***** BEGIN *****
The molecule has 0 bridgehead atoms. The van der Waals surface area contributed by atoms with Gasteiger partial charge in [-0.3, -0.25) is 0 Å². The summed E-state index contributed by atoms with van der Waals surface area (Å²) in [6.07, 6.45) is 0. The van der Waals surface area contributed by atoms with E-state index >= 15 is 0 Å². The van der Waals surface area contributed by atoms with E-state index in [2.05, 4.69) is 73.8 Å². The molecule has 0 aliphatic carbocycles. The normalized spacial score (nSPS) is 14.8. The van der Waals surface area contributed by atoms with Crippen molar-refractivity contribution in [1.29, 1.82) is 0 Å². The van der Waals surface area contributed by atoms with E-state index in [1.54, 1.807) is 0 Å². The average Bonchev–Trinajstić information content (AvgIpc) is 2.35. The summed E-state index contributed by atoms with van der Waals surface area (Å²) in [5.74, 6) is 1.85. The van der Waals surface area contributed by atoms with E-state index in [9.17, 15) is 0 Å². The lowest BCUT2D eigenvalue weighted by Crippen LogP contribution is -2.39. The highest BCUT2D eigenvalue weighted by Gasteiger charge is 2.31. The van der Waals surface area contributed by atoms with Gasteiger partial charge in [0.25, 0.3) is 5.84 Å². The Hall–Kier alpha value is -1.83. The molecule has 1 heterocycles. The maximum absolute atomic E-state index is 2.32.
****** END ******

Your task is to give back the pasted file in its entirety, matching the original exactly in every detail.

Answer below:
The molecule has 0 bridgehead atoms. The van der Waals surface area contributed by atoms with Gasteiger partial charge in [-0.3, -0.25) is 0 Å². The summed E-state index contributed by atoms with van der Waals surface area (Å²) in [6.07, 6.45) is 0. The van der Waals surface area contributed by atoms with E-state index >= 15 is 0 Å². The van der Waals surface area contributed by atoms with E-state index in [2.05, 4.69) is 73.8 Å². The molecule has 0 aliphatic carbocycles. The normalized spacial score (nSPS) is 14.8. The van der Waals surface area contributed by atoms with Crippen molar-refractivity contribution in [1.29, 1.82) is 0 Å². The van der Waals surface area contributed by atoms with E-state index in [1.54, 1.807) is 0 Å². The average Bonchev–Trinajstić information content (AvgIpc) is 2.35. The summed E-state index contributed by atoms with van der Waals surface area (Å²) in [5.74, 6) is 1.85. The van der Waals surface area contributed by atoms with E-state index in [9.17, 15) is 0 Å². The lowest BCUT2D eigenvalue weighted by Crippen LogP contribution is -2.39. The highest BCUT2D eigenvalue weighted by Gasteiger charge is 2.31. The van der Waals surface area contributed by atoms with Gasteiger partial charge in [0.25, 0.3) is 5.84 Å². The Hall–Kier alpha value is -1.83. The molecule has 1 heterocycles. The maximum absolute atomic E-state index is 2.32.